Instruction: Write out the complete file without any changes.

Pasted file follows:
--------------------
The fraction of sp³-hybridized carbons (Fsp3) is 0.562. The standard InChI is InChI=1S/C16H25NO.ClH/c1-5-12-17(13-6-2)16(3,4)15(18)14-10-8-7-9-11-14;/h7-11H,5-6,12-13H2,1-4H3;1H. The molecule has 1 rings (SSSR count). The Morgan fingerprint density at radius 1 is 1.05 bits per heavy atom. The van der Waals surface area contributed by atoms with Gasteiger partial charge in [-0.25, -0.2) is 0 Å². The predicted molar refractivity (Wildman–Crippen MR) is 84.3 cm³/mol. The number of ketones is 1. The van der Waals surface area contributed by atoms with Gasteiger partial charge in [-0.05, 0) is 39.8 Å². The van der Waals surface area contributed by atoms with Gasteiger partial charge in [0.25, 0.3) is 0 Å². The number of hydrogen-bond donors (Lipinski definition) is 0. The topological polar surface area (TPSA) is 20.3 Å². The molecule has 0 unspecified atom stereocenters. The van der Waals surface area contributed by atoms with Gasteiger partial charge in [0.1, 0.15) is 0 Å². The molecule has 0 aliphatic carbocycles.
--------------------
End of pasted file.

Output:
The fraction of sp³-hybridized carbons (Fsp3) is 0.562. The standard InChI is InChI=1S/C16H25NO.ClH/c1-5-12-17(13-6-2)16(3,4)15(18)14-10-8-7-9-11-14;/h7-11H,5-6,12-13H2,1-4H3;1H. The molecule has 1 rings (SSSR count). The Morgan fingerprint density at radius 1 is 1.05 bits per heavy atom. The van der Waals surface area contributed by atoms with Gasteiger partial charge in [-0.25, -0.2) is 0 Å². The predicted molar refractivity (Wildman–Crippen MR) is 84.3 cm³/mol. The number of ketones is 1. The van der Waals surface area contributed by atoms with Gasteiger partial charge in [-0.05, 0) is 39.8 Å². The van der Waals surface area contributed by atoms with Gasteiger partial charge in [0.25, 0.3) is 0 Å². The number of hydrogen-bond donors (Lipinski definition) is 0. The topological polar surface area (TPSA) is 20.3 Å². The molecule has 0 unspecified atom stereocenters. The van der Waals surface area contributed by atoms with Gasteiger partial charge in [0.1, 0.15) is 0 Å². The molecule has 0 aliphatic carbocycles.